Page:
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Dengue Fever Surges in the USA! Learn How to Prevent Mosquito Bites When You Travel

Just days after the Centers for Disease Control and Prevention issued a warning about the increased risk of dengue virus infections in the United States, Florida health officials released an alert this week about two confirmed cases of locally acquired dengue fever in the Florida Keys. The warning means the people affected by the virus didn’t acquire it while traveling elsewhere.

The CDC and Florida advisories come in the wake of Puerto Rico declaring the mosquito-borne disease a public emergency in the spring and, earlier, a warning from the World Health Organization that dengue’s “unprecedented” global surge poses a “substantial public health challenge” with a high risk of increased transmission in many parts of the world, including the Americas, Africa, and Asia. 

The situation is especially serious in Latin America, where upwards of 9.7 million cases have already been reported in 2024, according to the CDC. That’s double the number reported by the region for all of 2023—and we’re only halfway through the year. 

Here’s what travelers need to know. 

What is dengue fever?

Dengue is a viral infection spread by mosquitoes, explains the World Health Organization. The virus is most common in tropical and subtropical climates. 

Only about 1 in 4 people infected with dengue will get sick, per the CDC. Among those, symptoms can be mild or severe. The severe version can be life-threatening. 

What are the symptoms of dengue?

Common symptoms of mild dengue include fever; aches and pains in the eyes, muscles, joints, and bones; nausea or vomiting; and a rash. Symptoms usually last 2 to 7 days.

In some cases, though, severe dengue develops and can result in shock, internal bleeding, organ failure, and even death. You should seek emergency medical treatment if you start to experience belly pain or tenderness, bleeding, or extreme fatigue. Hospitalization may be required. 

Those who have had dengue previously are more likely to develop severe infections, NBC News reports. As there are four types of virus that cause the disease, a person can get it up to four times in a lifetime. 

Is there a vaccine for dengue?

According to the Washington Post, only one vaccine, Dengvaxia, has been approved for use in the United States. It provides protection against all four dengue types, but is only approved at the moment for kids ages 9 to 16 living in high-risk areas like Puerto Rico. And supplies are expected to run out by 2026. 

The virus has no known cure. Your best course of action is to avoid, if possible, getting bitten by an infected mosquito in the first place. 

Where is dengue on the rise?

Countries with tropical and subtropical climates tend to have the highest rates of mosquito-borne illnesses, given the insects’ preference for hot and humid conditions. 

Tropical spots in Africa have experienced frequent outbreaks, with Burkina Faso reporting the continent’s most cases in 2023, per WHO data, and Mauritius undergoing its first-ever significant dengue spike last winter and spring.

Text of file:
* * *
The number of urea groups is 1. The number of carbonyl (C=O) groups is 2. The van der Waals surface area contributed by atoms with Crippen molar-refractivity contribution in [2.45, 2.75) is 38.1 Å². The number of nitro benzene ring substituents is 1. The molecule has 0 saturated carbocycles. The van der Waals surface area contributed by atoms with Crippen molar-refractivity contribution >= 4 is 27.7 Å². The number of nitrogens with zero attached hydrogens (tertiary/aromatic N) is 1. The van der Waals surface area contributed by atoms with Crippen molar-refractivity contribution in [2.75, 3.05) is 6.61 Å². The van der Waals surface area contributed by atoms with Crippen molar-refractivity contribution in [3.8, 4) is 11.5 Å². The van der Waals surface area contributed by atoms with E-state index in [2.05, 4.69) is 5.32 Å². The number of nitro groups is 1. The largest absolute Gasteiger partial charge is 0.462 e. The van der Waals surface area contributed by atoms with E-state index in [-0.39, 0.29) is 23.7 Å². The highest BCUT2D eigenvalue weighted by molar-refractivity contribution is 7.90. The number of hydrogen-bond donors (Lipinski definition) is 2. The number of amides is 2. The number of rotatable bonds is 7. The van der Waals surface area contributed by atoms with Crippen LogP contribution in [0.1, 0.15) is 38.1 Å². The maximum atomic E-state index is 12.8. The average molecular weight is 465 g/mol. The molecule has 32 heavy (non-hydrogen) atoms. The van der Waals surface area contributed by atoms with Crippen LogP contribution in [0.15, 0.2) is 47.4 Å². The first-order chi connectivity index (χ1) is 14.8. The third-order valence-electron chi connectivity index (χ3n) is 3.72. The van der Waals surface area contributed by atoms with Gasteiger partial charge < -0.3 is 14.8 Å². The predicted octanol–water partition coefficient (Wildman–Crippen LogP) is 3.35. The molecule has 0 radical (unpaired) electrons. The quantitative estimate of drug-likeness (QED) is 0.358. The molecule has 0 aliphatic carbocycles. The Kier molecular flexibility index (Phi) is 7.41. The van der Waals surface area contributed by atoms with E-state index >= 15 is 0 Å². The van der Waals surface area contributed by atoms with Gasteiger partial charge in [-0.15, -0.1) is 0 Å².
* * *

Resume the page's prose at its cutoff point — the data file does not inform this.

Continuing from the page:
In Asia, high numbers of dengue infections have been reported in recent years in Bangladesh, Malaysia, Thailand, and Vietnam.

The WHO’s color-coded map tracking 2024’s global cases is dark red in much of South America, indicating the severity of the viral surge in places such as Brazil, Argentina, Peru, and Colombia

As for the United States, the CDC’s tracker has logged a total of 2,241 infections for 2024 so far—and 1,498 of them were in Puerto Rico. Next comes Florida (with 197), New York (134), and Massachusetts (50). To put that into perspective, only 205 U.S. cases were logged in 2021.

Why is dengue getting worse?

One likely culprit is climate change, the Washington Post found. If mosquitoes like warmer, wetter weather, after all, there’s now more of that to go around—and in more places.

You’ll note, for instance, that two of the U.S. locations experiencing a dengue spike mentioned above—New York and Massachusetts—haven’t historically been known for their tropical weather. But as heat and storms increase throughout the world, the number of mosquitoes and transmissions of the many illnesses they spread are bound to go up as well. 

How to prevent mosquito bites when you travel

Find out whether you’re visiting an area with increased risk of dengue. The CDC maintains a helpful database, with country-specific advice and information to help you plan and pack accordingly. 

Use insect repellant. Make sure the product you select is approved by the Environmental Protection Agency, and always read the instructions on the label for important info about application, reapplication, and whether the product is safe for children. 

Wear loose-fitting, long-sleeved shirts and pants when you’re in places with higher risks of encountering mosquitoes. 

When indoors, stay in places, if possible, with air conditioning and screens on windows and doors

For more tips, go to

Related: How to Avoid Ticks While Enjoying the Outdoors This Summer